(eaningless gestures will however only distract and should be avoided. The science
teacher should ask questions pertaining to the concepts and students should be
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encouraged to participate verbally during the lesson.
The teacher must frequently involve the different senses of the student in his teaching. 5e
or she needs to vary the activities, so that students change from the use of one sense to
another. The teacher who uses pictures, models, drawings and other forms of
instructional media could, not only increase the attention and interest but also make a
stronger impact of the information that is passed on to students.
3ometimes, the teacher needs to demonstrate in the classroom using apparatus or
materials that are small, easy to carry, but costly. 3tudents should be allowed to handle
such apparatus and materials carefully and make notes or diagrams and relate them to
their importance in daily life.
-f the skill of variation is used effectively, the science teacher can expect to reali$e the
following ob#ectives.
8 Beep the attention of the students during the period of instruction.
8 =ncourage studentsA positive attitude towards science and schooling.
8 =ncourage learning by involving students in a variety of interesting experiences.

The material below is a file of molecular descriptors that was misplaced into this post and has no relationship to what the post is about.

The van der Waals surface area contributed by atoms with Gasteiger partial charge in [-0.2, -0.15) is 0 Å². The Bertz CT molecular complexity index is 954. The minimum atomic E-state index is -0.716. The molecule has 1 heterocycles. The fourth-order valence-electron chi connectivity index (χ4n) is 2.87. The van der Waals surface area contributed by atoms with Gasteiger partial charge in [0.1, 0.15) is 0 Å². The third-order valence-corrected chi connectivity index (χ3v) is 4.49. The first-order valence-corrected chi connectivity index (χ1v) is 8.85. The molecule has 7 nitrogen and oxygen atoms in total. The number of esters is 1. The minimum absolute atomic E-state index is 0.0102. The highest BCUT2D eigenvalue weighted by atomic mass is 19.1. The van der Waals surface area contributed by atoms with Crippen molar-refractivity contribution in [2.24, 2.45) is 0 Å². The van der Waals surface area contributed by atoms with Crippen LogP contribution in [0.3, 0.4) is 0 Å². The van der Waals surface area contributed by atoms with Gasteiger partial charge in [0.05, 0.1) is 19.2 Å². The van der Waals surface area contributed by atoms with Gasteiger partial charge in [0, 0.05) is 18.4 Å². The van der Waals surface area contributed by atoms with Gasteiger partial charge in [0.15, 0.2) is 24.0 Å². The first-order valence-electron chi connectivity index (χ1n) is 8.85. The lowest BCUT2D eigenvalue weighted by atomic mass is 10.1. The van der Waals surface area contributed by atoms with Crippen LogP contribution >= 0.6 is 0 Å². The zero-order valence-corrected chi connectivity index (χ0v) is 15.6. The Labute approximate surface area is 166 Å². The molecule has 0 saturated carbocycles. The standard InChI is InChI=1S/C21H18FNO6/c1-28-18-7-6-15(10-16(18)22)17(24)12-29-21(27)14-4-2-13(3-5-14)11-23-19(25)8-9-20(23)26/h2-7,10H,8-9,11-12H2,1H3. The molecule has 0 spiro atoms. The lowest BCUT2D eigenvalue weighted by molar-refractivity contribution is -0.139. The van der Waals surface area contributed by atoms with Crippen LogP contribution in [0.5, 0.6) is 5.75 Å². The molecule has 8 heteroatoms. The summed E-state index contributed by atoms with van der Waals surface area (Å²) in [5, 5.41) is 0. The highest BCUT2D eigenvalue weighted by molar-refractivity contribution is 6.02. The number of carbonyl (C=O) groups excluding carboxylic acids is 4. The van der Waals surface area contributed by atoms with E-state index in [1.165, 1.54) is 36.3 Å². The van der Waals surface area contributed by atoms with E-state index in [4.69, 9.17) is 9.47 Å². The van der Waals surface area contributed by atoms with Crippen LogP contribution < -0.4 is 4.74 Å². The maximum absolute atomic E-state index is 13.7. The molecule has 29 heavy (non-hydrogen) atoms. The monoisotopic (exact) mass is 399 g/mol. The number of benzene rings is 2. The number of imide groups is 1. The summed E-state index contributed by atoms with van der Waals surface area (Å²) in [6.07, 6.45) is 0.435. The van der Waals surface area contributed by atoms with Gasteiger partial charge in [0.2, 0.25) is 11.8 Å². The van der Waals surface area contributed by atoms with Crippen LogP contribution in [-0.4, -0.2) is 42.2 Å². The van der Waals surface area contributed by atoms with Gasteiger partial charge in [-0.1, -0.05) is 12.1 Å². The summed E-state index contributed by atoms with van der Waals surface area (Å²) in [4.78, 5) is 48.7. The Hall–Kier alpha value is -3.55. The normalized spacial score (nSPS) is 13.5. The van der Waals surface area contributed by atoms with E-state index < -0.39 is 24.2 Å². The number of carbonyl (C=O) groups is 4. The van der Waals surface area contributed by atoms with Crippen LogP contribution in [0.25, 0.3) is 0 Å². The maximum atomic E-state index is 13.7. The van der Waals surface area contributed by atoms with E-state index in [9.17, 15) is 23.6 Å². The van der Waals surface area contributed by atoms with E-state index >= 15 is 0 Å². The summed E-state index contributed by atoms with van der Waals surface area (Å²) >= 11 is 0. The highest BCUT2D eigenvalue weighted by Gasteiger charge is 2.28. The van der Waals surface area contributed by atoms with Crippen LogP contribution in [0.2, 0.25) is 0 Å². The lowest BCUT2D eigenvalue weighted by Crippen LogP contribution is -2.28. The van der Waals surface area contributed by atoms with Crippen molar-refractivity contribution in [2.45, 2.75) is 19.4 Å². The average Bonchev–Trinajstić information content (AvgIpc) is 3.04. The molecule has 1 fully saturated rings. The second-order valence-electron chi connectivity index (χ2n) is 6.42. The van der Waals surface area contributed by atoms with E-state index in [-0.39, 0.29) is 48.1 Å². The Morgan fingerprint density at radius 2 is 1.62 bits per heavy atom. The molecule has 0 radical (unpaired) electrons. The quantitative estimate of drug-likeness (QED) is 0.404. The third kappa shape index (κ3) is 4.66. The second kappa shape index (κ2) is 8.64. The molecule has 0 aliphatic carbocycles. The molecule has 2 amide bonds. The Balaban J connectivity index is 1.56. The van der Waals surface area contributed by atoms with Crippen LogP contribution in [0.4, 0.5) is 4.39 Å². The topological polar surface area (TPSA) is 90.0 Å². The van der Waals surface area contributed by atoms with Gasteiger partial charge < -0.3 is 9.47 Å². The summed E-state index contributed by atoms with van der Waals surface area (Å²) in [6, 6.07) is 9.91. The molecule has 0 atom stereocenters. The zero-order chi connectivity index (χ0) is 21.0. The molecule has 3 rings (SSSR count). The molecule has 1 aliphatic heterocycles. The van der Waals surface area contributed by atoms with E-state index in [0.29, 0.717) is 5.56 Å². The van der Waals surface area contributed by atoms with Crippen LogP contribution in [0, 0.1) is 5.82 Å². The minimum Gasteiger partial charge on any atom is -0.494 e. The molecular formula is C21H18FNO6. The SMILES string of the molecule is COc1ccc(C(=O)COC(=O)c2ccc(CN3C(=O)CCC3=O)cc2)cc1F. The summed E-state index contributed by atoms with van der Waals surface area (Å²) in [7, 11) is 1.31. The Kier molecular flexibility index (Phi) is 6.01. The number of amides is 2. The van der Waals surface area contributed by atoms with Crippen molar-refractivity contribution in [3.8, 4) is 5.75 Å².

8 &ater for students who need to make use of different senses to assimilate
scientific knowledge.
There are several underlying principles that could be used as a guide by the teacher in
using the skill of variation. These guides must be followed so that the students are not
confused and distracted with too fast changing of pattern.
8 The teacher must be very clear in his or her mind about the purpose of the variation in
the activity to be introduced.
8 The teacher must introduce the variation as smoothly as possible so that the flow of the
lesson is not interrupted.
8 The science teacher must carefully plan and organi$e his lesson particularly if the use
audio"visual aids is involved.
8 The teacher must also modify the use of variation in response to the feedback he receives
from his students.
/ctivity !:
Cist two things that need to be prepared before you can start your microteaching
based on this website.
http:11ww w .vanderbilt.edu1cft1o fferings1services1microteaching.htm
1$3$6 T+e S23ll o0 7ue5t3o.3.8
'f all the skills the teacher uses in the classroom, the skill of questioning is the most
complex and possibly one of the most under"used and under"valued. There is a
great amount of evidence to suggest that teachers do not make enough use of oral